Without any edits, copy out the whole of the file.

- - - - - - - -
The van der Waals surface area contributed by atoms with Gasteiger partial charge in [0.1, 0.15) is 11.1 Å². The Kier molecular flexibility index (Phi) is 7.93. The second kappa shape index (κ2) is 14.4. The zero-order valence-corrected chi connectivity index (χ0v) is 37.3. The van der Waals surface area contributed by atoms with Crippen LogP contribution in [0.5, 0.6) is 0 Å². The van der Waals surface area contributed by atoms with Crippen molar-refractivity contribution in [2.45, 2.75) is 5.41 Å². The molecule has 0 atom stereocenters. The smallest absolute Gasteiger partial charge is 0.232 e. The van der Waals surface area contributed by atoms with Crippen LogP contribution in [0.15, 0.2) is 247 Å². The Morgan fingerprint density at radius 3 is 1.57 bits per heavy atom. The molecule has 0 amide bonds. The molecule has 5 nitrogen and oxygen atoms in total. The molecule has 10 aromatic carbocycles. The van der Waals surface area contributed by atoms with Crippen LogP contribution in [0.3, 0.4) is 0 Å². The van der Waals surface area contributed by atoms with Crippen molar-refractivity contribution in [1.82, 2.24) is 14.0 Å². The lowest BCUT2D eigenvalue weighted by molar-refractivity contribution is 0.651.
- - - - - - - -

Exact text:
The van der Waals surface area contributed by atoms with Gasteiger partial charge in [0.1, 0.15) is 11.1 Å². The Kier molecular flexibility index (Phi) is 7.93. The second kappa shape index (κ2) is 14.4. The zero-order valence-corrected chi connectivity index (χ0v) is 37.3. The van der Waals surface area contributed by atoms with Crippen LogP contribution in [0.5, 0.6) is 0 Å². The van der Waals surface area contributed by atoms with Crippen molar-refractivity contribution in [2.45, 2.75) is 5.41 Å². The molecule has 0 atom stereocenters. The smallest absolute Gasteiger partial charge is 0.232 e. The van der Waals surface area contributed by atoms with Crippen LogP contribution in [0.15, 0.2) is 247 Å². The Morgan fingerprint density at radius 3 is 1.57 bits per heavy atom. The molecule has 0 amide bonds. The molecule has 5 nitrogen and oxygen atoms in total. The molecule has 10 aromatic carbocycles. The van der Waals surface area contributed by atoms with Crippen LogP contribution in [0.3, 0.4) is 0 Å². The van der Waals surface area contributed by atoms with Crippen molar-refractivity contribution in [1.82, 2.24) is 14.0 Å². The lowest BCUT2D eigenvalue weighted by molar-refractivity contribution is 0.651.